So in this case, my company brand affiliation, in some people’s eyes, actually undermines my credibility in addressing this topic. Of course, I prefer to believe that it gives me a broader view… ; ) I have to live in the day-to-day reality that our clients live in, and I need to keep up with research by Gartner, Aberdeen, Forrester, and Bersin. So as much as I obviously want to move the industry forward toward a greater reliance on social and informal models, I also need to be acutely aware of how ready our clients and prospects are, what the analysts think, and where all of this is ultimately going. I’m a “strategy meets implementation” kind of guy. It’s great to have big ideas, but if you can’t get them implemented, they are pretty worthless.

As we continue this debate, I hope that we can focus on the merits of the argument and not make assumptions about people’s bias. One could just as easily posit that consultants recommend solutions that lead to more consulting work and analysts recommend solutions according to the vendors that best “educate” them via paid analysis work. This is not the world I want to live in. It’s superficial, and doesn’t reflect the current and growing complexities between personal and company brands. In this new world, it will continue to be critical for all of us to reveal our affiliations and connections, but it’s just as important that we don’t make judgments based solely on these relationships.

Dan Pontefract I think has provided one of the best and most professional responses to date, and I agree with about 90% of his post. I’ll be replying later today. Dick did a great job in his second comment in laying out a broader case. I actually with about 90% of what he says too. The debate here is less about the role of social and informal in the end-game, and more about the role that formal learning and LMS platforms play in getting us there.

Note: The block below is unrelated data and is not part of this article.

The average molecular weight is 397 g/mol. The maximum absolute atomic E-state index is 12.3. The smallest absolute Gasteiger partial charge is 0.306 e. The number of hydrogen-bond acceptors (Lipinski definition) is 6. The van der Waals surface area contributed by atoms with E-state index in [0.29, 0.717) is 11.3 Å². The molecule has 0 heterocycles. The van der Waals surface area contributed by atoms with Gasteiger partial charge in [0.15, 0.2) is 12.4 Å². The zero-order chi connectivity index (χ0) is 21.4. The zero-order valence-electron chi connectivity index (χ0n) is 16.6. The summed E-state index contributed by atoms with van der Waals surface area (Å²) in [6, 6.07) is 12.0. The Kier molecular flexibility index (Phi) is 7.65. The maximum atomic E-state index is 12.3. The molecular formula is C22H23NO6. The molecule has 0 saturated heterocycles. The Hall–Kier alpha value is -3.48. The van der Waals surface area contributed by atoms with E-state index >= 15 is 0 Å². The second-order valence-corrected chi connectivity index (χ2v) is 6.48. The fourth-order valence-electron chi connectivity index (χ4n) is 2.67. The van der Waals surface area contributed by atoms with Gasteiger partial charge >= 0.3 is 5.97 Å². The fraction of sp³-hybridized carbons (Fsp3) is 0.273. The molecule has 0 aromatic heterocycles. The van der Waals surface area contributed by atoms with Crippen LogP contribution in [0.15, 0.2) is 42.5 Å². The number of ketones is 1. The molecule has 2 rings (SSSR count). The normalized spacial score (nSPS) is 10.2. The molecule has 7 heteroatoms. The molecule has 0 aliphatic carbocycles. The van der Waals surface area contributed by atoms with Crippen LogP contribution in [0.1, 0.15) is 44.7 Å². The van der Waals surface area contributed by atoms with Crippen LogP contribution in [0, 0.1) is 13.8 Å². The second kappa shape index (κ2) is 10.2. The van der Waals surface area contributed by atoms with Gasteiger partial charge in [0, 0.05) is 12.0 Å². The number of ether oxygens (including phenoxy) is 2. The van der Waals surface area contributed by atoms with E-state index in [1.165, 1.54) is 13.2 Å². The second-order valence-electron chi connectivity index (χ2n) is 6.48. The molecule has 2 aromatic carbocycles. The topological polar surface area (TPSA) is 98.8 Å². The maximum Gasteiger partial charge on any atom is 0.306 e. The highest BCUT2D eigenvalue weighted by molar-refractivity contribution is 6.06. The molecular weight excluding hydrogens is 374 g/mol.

I’m sold on social and informal learning as a dominant model in the workplace (and I’ve been doing a lot of the “selling” too… ; ) In my opinion, there has been comparitively little talk of what the end game looks like, the role of LMS and formal in the end game, and how we get from here to there. If we’re going to get serious about a move toward greater organizational support for social and informal learning models, we need to start talking about these issues. Theory and generalities are great, but we also need tactics, strategies, and starting points. We need to actually “do” this stuff somewhere in accordance with existing company rules about privacy, security, data storage and retrieval, compliance, HIPPA, Sarbanes Oxley etc… So for those of you wondering about my bias, that’s my bias – that we stop talking about how great social and informal learning will be in our heads and start figuring out how to actually get it done in real companies with legitimate IT, legal, and compliance challenges. And when we do, it’s my contention that leading LMS solutions will start to look a lot more attractive since they have built-in support for these enterprise-level requirements.

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10 Comments leave one →
  1. May 17, 2010 1:53 pm

    Good points, Dave, and as you know I respect all you have done. I think one of our points of divergence is in the centrality of the LMS. Let me address something concrete, as you’ve requested in your last paragraph. First of all, as you know, I feel that we need to integrate work and learning in the enterprise. My advice to clients would be to use collaborative work tools for their social and informal learning. If there is a choice between Sharepoint and an LMS, for instance, I would recommend using Sharepoint for informal, social learning. And I am not a fan of Sharepoint. Why? Because work drives all support functions and L&D is a support function. However, I think a “small pieces, loosely joined” approach is better and will be more resilient in dealing with complexity.

    In networked enterprises, controlling social & informal learning with an LMS is like keeping everybody in school instead of doing their jobs.

    • dwilkinsnh permalink*
      May 17, 2010 2:33 pm